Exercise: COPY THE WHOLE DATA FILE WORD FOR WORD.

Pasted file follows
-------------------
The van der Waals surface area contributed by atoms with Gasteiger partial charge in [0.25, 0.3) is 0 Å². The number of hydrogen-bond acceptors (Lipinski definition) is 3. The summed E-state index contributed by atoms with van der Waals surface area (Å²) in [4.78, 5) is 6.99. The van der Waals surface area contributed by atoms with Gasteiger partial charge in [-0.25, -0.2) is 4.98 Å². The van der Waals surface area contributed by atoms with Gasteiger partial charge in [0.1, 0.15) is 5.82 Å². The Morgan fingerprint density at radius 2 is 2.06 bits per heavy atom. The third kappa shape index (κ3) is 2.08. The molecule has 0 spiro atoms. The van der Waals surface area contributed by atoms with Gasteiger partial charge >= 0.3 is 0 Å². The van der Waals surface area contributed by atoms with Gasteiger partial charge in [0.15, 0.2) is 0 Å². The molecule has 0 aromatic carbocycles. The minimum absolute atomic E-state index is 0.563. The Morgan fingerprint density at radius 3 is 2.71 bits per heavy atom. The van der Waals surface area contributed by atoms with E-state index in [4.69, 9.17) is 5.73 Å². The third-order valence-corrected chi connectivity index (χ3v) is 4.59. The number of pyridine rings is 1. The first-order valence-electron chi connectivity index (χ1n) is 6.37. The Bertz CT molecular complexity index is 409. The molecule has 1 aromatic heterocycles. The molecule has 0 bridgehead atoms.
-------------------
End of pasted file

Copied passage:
The van der Waals surface area contributed by atoms with Gasteiger partial charge in [0.25, 0.3) is 0 Å². The number of hydrogen-bond acceptors (Lipinski definition) is 3. The summed E-state index contributed by atoms with van der Waals surface area (Å²) in [4.78, 5) is 6.99. The van der Waals surface area contributed by atoms with Gasteiger partial charge in [-0.25, -0.2) is 4.98 Å². The van der Waals surface area contributed by atoms with Gasteiger partial charge in [0.1, 0.15) is 5.82 Å². The Morgan fingerprint density at radius 2 is 2.06 bits per heavy atom. The third kappa shape index (κ3) is 2.08. The molecule has 0 spiro atoms. The van der Waals surface area contributed by atoms with Gasteiger partial charge >= 0.3 is 0 Å². The van der Waals surface area contributed by atoms with Gasteiger partial charge in [0.15, 0.2) is 0 Å². The molecule has 0 aromatic carbocycles. The minimum absolute atomic E-state index is 0.563. The Morgan fingerprint density at radius 3 is 2.71 bits per heavy atom. The van der Waals surface area contributed by atoms with E-state index in [4.69, 9.17) is 5.73 Å². The third-order valence-corrected chi connectivity index (χ3v) is 4.59. The number of pyridine rings is 1. The first-order valence-electron chi connectivity index (χ1n) is 6.37. The Bertz CT molecular complexity index is 409. The molecule has 1 aromatic heterocycles. The molecule has 0 bridgehead atoms.